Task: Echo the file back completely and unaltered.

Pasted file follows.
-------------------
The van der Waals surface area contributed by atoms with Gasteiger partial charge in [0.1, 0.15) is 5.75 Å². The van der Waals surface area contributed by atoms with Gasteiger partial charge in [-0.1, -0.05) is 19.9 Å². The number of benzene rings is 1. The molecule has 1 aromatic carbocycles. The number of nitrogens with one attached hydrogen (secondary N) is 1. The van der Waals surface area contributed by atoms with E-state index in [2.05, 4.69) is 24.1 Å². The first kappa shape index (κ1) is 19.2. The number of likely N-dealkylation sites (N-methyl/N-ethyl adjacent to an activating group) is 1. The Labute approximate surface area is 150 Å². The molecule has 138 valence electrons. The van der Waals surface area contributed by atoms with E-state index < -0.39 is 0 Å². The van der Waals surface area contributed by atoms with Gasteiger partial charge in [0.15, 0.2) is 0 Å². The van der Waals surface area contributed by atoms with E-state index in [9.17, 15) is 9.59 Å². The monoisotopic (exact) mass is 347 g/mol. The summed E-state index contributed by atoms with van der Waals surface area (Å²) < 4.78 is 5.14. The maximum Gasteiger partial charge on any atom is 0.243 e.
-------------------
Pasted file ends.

The van der Waals surface area contributed by atoms with Gasteiger partial charge in [0.1, 0.15) is 5.75 Å². The van der Waals surface area contributed by atoms with Gasteiger partial charge in [-0.1, -0.05) is 19.9 Å². The number of benzene rings is 1. The molecule has 1 aromatic carbocycles. The number of nitrogens with one attached hydrogen (secondary N) is 1. The van der Waals surface area contributed by atoms with E-state index in [2.05, 4.69) is 24.1 Å². The first kappa shape index (κ1) is 19.2. The number of likely N-dealkylation sites (N-methyl/N-ethyl adjacent to an activating group) is 1. The Labute approximate surface area is 150 Å². The molecule has 138 valence electrons. The van der Waals surface area contributed by atoms with E-state index < -0.39 is 0 Å². The van der Waals surface area contributed by atoms with Gasteiger partial charge in [0.15, 0.2) is 0 Å². The van der Waals surface area contributed by atoms with E-state index in [9.17, 15) is 9.59 Å². The monoisotopic (exact) mass is 347 g/mol. The summed E-state index contributed by atoms with van der Waals surface area (Å²) < 4.78 is 5.14. The maximum Gasteiger partial charge on any atom is 0.243 e.